Vaccine Hesitancy ‘ Outbreaks
The assessment is a 3,000 word structured critical analysis of published research or
study, which will include a discussion of epidemiologic issues. The objective of the
assessment is to enhance your ability to make sound epidemiologic judgements
related to a public health issue and to give you experience of critically appraising an
epidemiologic and/or public health research article.
Three suggestions are provided below if you are uncertain about which topic area /
study to critically appraise; please choose only one. If you wish to focus on a
different topic area or study, please discuss this with your module tutor first to make
sure it is appropriate.
Suggested topic areas / studies:
1. HIV prevalence in Sub-Saharan Africa
Dwyer-Lindgren, L., Cork, M.A., Sligar, A. et al. (2019). Mapping HIV prevalence in
sub-Saharan Africa between 2000 and 2017. Nature 570, 189–193 (2019).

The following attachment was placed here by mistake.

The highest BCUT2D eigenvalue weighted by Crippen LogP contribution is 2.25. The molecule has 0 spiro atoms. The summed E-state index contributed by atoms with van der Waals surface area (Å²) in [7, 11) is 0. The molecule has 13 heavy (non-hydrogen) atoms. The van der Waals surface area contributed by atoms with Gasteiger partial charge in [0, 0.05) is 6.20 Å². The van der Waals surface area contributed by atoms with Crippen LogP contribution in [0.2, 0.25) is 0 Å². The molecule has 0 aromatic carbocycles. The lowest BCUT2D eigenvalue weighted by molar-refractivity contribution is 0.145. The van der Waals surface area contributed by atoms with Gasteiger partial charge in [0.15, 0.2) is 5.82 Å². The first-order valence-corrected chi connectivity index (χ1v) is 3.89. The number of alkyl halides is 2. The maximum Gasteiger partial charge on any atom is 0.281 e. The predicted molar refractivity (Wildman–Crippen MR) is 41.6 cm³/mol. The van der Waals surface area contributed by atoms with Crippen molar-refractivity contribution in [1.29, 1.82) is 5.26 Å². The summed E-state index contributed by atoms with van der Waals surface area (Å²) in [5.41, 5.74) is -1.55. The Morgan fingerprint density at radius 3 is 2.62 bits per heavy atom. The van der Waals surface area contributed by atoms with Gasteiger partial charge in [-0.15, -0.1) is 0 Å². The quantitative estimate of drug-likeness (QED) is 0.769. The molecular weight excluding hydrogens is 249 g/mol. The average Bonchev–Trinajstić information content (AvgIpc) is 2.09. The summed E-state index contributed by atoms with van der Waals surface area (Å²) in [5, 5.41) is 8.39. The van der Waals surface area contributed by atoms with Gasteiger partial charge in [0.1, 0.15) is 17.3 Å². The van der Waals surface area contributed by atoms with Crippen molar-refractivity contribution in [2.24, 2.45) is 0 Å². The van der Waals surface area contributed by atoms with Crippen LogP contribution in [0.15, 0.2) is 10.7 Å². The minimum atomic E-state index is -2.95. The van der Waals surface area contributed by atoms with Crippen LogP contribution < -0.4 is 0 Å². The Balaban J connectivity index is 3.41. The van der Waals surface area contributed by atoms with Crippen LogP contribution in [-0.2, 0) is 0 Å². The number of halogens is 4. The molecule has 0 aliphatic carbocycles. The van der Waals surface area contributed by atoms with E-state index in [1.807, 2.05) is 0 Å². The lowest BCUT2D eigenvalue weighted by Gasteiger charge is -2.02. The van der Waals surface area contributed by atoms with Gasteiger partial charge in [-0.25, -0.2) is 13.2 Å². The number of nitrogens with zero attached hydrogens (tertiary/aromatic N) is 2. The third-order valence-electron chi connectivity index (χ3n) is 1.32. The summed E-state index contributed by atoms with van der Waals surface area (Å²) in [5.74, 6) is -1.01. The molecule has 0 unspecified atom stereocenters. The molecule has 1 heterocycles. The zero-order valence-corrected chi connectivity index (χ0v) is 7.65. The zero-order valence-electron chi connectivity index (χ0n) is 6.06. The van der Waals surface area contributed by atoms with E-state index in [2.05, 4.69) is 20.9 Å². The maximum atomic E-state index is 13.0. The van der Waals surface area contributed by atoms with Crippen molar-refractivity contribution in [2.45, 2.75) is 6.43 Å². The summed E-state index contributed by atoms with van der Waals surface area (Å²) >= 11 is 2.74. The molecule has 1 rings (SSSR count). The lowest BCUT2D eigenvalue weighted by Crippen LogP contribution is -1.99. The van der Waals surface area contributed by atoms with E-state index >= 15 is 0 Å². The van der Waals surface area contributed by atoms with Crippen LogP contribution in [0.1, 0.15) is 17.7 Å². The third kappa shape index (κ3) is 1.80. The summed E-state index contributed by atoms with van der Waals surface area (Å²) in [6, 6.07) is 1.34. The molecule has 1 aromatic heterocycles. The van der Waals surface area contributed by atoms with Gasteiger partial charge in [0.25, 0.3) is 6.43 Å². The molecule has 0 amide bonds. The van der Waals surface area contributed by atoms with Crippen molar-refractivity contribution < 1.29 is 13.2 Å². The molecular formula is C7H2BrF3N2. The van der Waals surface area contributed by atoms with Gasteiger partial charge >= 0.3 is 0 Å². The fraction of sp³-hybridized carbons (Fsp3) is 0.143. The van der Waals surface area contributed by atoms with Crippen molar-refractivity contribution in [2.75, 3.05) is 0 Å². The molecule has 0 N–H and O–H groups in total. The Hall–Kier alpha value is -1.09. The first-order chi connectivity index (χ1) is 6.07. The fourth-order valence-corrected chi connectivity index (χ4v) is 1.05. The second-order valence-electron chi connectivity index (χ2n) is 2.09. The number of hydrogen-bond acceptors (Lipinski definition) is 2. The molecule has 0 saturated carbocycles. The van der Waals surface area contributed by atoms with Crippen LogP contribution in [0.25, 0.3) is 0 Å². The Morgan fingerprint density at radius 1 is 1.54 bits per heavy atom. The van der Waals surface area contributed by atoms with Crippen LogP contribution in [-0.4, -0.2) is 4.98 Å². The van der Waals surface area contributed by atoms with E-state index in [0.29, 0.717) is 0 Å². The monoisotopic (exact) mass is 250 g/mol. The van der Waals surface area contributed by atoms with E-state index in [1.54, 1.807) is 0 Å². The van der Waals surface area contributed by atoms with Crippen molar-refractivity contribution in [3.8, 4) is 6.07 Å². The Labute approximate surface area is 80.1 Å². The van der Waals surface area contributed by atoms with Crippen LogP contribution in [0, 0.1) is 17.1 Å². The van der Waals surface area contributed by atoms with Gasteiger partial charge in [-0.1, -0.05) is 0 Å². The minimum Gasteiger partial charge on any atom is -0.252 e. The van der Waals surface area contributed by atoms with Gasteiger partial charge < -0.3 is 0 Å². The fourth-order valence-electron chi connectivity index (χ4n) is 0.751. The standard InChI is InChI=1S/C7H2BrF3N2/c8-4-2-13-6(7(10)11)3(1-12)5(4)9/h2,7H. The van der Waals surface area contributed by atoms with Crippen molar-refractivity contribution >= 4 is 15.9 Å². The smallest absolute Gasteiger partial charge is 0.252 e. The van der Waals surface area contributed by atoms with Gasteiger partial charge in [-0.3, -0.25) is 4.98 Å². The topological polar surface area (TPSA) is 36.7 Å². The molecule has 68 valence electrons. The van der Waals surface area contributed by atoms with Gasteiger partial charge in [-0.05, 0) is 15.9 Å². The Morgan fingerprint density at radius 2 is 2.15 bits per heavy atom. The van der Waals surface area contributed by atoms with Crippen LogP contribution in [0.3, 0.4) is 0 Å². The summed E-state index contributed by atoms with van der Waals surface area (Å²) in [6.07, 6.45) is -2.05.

2. Causes of death amongst homeless people
Aldridge, R. W., Menezes, D., Lewer, D., et al. (2019). Causes of death among
homeless people: a population-based cross-sectional study of linked hospitalisation
and mortality data in England. Wellcome open research, 4, 49.
3. Epidemiology of vaccine hesitancy
Wiyeh, A. B., Cooper, S., Nnaji, C. A., & Wiysonge, C. S. (2018). Vaccine hesitancy
‘outbreaks’: using epidemiological modeling of the spread of ideas to understand the
effects of vaccine related events on vaccine hesitancy. Expert Review of Vaccines,
17(12), 1063-1070. https://doi.org/10.1080/14760584.2018.1549994
All answers to the question given will need to be supported by references. These
should include the wider literature on epidemiological theory and methodology
literature, as well as global health and/or dominant health systems, to demonstrate
the wider reading you have done.
Tables and graphs can be used where applicable to maximum advantage to
summarize the features, results, and peculiarities/limitations of the studies being
reviewed. Please ensure all tables and graphs are referenced and titled. The text
should not simply reiterate the facts contained in the tables and graphs, but should
represent a critical discussion or synthesis of the material summarized in the tables
Paragraphs should be used at all times in your writing, and you should avoid the use